Thinking abour replacing my Macbook Pro Hard-drive, worth it?

Discussion in 'MacBook Pro' started by xavious85, Jan 17, 2009.

  1. xavious85 macrumors newbie

    Joined:
    Jan 17, 2009
    #1
    Hello everyone,

    I'm fairly new to Mac, I bought my first on back in November. I have a previous generation MacBook Pro. I bought it for doing video editing on the road. I just moved to NYC so I needed something light to carry around with me yet still have power to do editing.

    I'm fairly happy with my purchase. I bought a previous generation MacBook because I didn't see much benefit to buying the newest one and I got a great deal on it because I got it from Apple Clearance and also a student discount. The only problem was that you cannot customize items on clearance, they are the lowest models ready to ship.

    No problem I thought to myself, I'll just upgrade it when I get it. So I bumped the ram up to 4 gigs and everything seemed fine.

    Now, I'm editing High Def footage and I'm beginning to notice a slow down. Everything I edit is on external hard drives that are 7200 RPM drives. My 1 TB drive is using USB 2.0 and my 500 gig is using firewire. I'm still getting slow down and I'm wondering if my internal Mac Harddrive has anything to do with it. It is 5400 RPM. While the footage I'm editing isn't on the Mac, the programs I edit with are installed on the 5400 RPM drive.

    I bought a internal 7200 RPM drive to replace it with, I'm just seeing if there is any point in doing it? Will I notice a difference in performance? Please advise!

    P.S.
    Another thing that may be the problem is I'm editing on Adobe Premiere Pro CS4 which lately seems unstable. This might be causing my slow performance with editing high def footage. My job has recently gotten a copy of Final Cut Studio 2 which I've installed. I just haven't had much time to play around on it yet to learn how to use it. I know importing footage from a P2 card is different than how you do it on Premiere and have yet to figure that out.
     
  2. alphaod macrumors Core

    alphaod

    Joined:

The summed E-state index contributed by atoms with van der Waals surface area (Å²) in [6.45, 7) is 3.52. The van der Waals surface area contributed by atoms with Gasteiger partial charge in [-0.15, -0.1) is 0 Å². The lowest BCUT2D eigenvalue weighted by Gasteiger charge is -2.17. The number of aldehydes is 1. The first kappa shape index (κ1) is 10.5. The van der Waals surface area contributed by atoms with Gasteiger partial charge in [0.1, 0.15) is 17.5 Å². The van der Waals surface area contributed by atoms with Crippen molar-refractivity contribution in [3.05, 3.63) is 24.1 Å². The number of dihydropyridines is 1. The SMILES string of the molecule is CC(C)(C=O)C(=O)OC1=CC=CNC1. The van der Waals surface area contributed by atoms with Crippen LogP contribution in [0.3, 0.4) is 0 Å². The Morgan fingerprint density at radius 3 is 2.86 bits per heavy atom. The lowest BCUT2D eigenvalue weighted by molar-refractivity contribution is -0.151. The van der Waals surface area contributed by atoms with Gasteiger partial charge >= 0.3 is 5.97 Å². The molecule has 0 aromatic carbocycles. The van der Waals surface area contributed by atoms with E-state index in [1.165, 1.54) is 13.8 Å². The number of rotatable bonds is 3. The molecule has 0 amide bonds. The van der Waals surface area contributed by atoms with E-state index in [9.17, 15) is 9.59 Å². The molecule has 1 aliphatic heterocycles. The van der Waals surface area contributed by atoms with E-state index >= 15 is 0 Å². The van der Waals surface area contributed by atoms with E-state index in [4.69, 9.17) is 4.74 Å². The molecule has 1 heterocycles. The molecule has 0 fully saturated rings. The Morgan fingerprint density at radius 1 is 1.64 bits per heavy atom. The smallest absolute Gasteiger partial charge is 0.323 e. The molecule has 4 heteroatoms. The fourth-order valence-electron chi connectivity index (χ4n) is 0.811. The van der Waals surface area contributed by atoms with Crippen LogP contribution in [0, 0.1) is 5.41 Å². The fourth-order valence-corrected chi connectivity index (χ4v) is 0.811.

Feb 9, 2008
    Location:
    NYC
    #2
    Yeah the 7200RPM should be a bit faster especially if you use the your internal drive as your scratch disk.
     
  3. xavious85 thread starter macrumors newbie

    Joined:
    Jan 17, 2009
    #3
    Ok, but I pretty much use my external drives as scratch disks with all the media on there, so would there be any performance increase to warrent opening up my MacBook Pro and voiding the warrenty?
     
  4. rhyx macrumors 6502

    Joined:
    Jan 15, 2008
    #4
    Opening it up will not void your warranty unless you break something. I replaced my hard drive a few days ago and it was very easy. Just keep track of the screws.
     
  5. xavious85 thread starter macrumors newbie

    Joined:
    Jan 17, 2009
    #5
    Alright, I've built desktops before so hopefully this will be painless. Just a quick question, what is the best method to back up on a Mac?

    I have some software on here that I no longer have access to. I absolutely need Final Cut Studio 2 as if I don't have a copy of it, I'd have to wait a couple of days until I get it the copy my employer has. Can I make an image of my current drive in Time Machine saved to an external drive, put in the new hard drive, install OSX and then replace that image from the external drive? If so, is it a pretty simple process?
     
  6. Angelo95210 macrumors 6502a

    Angelo95210

    Joined:
    Jan 7, 2009
    Location:
    Paris, France
    #6
    Use SuperDuper to backup on a disk image stored on one of your spare hard drives.
     
  7. Michael CM1 macrumors 603

    Joined:
    Feb 4, 2008
    #7
    Time Machine, Time Machine, Time Machine. I had my dad's iMac G5 backed up on there. It went wonky, got it fixed, restored from Time Machine AFTER a clean install of OS X.

    If you're talking about backing up for replacement, make sure you have that Time Machine backup first. Then buy your new HDD and an external drive enclosure (about $15). Download Super Duper. Find instructions to use it, and it basically clones the drive. Worked like a charm for me. Use your old HDD as a backup of some sort.
     
  8. Nermal Moderator

    Nermal

    Staff Member

    Joined:
    Dec 7, 2002
    Location:
    New Zealand
    #8
    Why didn't you just restore from Time Machine directly? :confused:
     
  9. xavious85 thread starter macrumors newbie

    Joined:
    Jan 17, 2009
    #9
    Well I did it, it got a bit nervous with ribbon cable glued onto the harddrive but I eventually got it off.

    Prior to putting the new hard drive in, I used Carbon Copy Cloner to clone my hard drive over to the new one and it worked great. Very straight-forward program.

    I might even say that this drive runs quieter than the 5400RPM it seems so far. We'll see when I get into some heavy video editing. I'm glad now because I can load media up on my internal drive and do work somewhere other than the apartment where I'm tied to external harddrives.

    The one thing that didn't go right was when I was putting the keyboard back on, the area around the super drive and the hinges didn't really settle in very well. Its not that noticeable though.

    Thanks for all your help guys!
     

Share This Page